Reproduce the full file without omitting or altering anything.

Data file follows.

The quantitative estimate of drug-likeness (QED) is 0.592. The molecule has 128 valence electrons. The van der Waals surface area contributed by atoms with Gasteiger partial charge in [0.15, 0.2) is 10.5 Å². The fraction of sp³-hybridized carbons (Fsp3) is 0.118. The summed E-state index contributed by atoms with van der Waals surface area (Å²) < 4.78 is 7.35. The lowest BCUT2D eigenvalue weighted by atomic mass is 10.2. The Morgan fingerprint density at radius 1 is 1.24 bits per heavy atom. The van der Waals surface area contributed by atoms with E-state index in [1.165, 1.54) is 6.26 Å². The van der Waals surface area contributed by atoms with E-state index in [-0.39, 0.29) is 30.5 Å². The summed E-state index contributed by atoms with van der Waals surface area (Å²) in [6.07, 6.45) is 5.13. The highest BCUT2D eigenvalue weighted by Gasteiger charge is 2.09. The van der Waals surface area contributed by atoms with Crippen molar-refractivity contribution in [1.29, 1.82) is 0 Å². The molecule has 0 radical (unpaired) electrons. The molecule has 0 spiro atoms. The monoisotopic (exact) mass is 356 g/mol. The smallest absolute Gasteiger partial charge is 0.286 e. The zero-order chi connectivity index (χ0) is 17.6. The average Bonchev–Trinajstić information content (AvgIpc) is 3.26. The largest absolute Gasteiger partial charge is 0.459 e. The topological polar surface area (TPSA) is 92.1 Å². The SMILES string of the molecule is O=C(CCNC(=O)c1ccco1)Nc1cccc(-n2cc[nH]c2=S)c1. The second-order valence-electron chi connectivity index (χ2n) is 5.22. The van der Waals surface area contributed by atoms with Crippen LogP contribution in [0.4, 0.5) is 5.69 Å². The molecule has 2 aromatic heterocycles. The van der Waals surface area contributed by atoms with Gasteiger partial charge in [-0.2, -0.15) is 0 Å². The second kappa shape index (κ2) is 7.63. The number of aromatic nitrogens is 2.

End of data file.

The quantitative estimate of drug-likeness (QED) is 0.592. The molecule has 128 valence electrons. The van der Waals surface area contributed by atoms with Gasteiger partial charge in [0.15, 0.2) is 10.5 Å². The fraction of sp³-hybridized carbons (Fsp3) is 0.118. The summed E-state index contributed by atoms with van der Waals surface area (Å²) < 4.78 is 7.35. The lowest BCUT2D eigenvalue weighted by atomic mass is 10.2. The Morgan fingerprint density at radius 1 is 1.24 bits per heavy atom. The van der Waals surface area contributed by atoms with E-state index in [1.165, 1.54) is 6.26 Å². The van der Waals surface area contributed by atoms with E-state index in [-0.39, 0.29) is 30.5 Å². The summed E-state index contributed by atoms with van der Waals surface area (Å²) in [6.07, 6.45) is 5.13. The highest BCUT2D eigenvalue weighted by Gasteiger charge is 2.09. The van der Waals surface area contributed by atoms with Crippen molar-refractivity contribution in [1.29, 1.82) is 0 Å². The molecule has 0 radical (unpaired) electrons. The molecule has 0 spiro atoms. The monoisotopic (exact) mass is 356 g/mol. The smallest absolute Gasteiger partial charge is 0.286 e. The zero-order chi connectivity index (χ0) is 17.6. The average Bonchev–Trinajstić information content (AvgIpc) is 3.26. The largest absolute Gasteiger partial charge is 0.459 e. The topological polar surface area (TPSA) is 92.1 Å². The SMILES string of the molecule is O=C(CCNC(=O)c1ccco1)Nc1cccc(-n2cc[nH]c2=S)c1. The second-order valence-electron chi connectivity index (χ2n) is 5.22. The van der Waals surface area contributed by atoms with Crippen LogP contribution in [0.4, 0.5) is 5.69 Å². The molecule has 2 aromatic heterocycles. The van der Waals surface area contributed by atoms with Gasteiger partial charge in [-0.2, -0.15) is 0 Å². The second kappa shape index (κ2) is 7.63. The number of aromatic nitrogens is 2.